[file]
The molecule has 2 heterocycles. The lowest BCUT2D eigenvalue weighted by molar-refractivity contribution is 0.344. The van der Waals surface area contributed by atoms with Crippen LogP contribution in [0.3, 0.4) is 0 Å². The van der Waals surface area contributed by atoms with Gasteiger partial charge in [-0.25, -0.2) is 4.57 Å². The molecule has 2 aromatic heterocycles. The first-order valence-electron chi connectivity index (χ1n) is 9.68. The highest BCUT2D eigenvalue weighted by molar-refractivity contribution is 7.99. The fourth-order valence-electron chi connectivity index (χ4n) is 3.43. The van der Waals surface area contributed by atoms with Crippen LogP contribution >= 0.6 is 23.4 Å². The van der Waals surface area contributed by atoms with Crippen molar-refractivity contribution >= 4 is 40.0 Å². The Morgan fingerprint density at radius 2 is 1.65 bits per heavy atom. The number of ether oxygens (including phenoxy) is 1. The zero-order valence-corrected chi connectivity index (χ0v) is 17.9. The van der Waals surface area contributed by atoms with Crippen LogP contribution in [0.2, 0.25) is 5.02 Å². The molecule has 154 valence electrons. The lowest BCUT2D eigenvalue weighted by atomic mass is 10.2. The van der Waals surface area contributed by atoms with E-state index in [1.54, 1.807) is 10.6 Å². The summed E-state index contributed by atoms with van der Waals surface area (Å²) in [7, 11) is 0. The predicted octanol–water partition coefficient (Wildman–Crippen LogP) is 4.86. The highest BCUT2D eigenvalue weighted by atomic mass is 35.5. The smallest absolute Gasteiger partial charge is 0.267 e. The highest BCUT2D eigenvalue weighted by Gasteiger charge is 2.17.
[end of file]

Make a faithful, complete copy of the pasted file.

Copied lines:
The molecule has 2 heterocycles. The lowest BCUT2D eigenvalue weighted by molar-refractivity contribution is 0.344. The van der Waals surface area contributed by atoms with Crippen LogP contribution in [0.3, 0.4) is 0 Å². The van der Waals surface area contributed by atoms with Gasteiger partial charge in [-0.25, -0.2) is 4.57 Å². The molecule has 2 aromatic heterocycles. The first-order valence-electron chi connectivity index (χ1n) is 9.68. The highest BCUT2D eigenvalue weighted by molar-refractivity contribution is 7.99. The fourth-order valence-electron chi connectivity index (χ4n) is 3.43. The van der Waals surface area contributed by atoms with Crippen LogP contribution >= 0.6 is 23.4 Å². The van der Waals surface area contributed by atoms with Crippen molar-refractivity contribution >= 4 is 40.0 Å². The Morgan fingerprint density at radius 2 is 1.65 bits per heavy atom. The number of ether oxygens (including phenoxy) is 1. The zero-order valence-corrected chi connectivity index (χ0v) is 17.9. The van der Waals surface area contributed by atoms with Crippen LogP contribution in [0.2, 0.25) is 5.02 Å². The molecule has 154 valence electrons. The lowest BCUT2D eigenvalue weighted by atomic mass is 10.2. The van der Waals surface area contributed by atoms with E-state index in [1.54, 1.807) is 10.6 Å². The summed E-state index contributed by atoms with van der Waals surface area (Å²) in [7, 11) is 0. The predicted octanol–water partition coefficient (Wildman–Crippen LogP) is 4.86. The highest BCUT2D eigenvalue weighted by atomic mass is 35.5. The smallest absolute Gasteiger partial charge is 0.267 e. The highest BCUT2D eigenvalue weighted by Gasteiger charge is 2.17.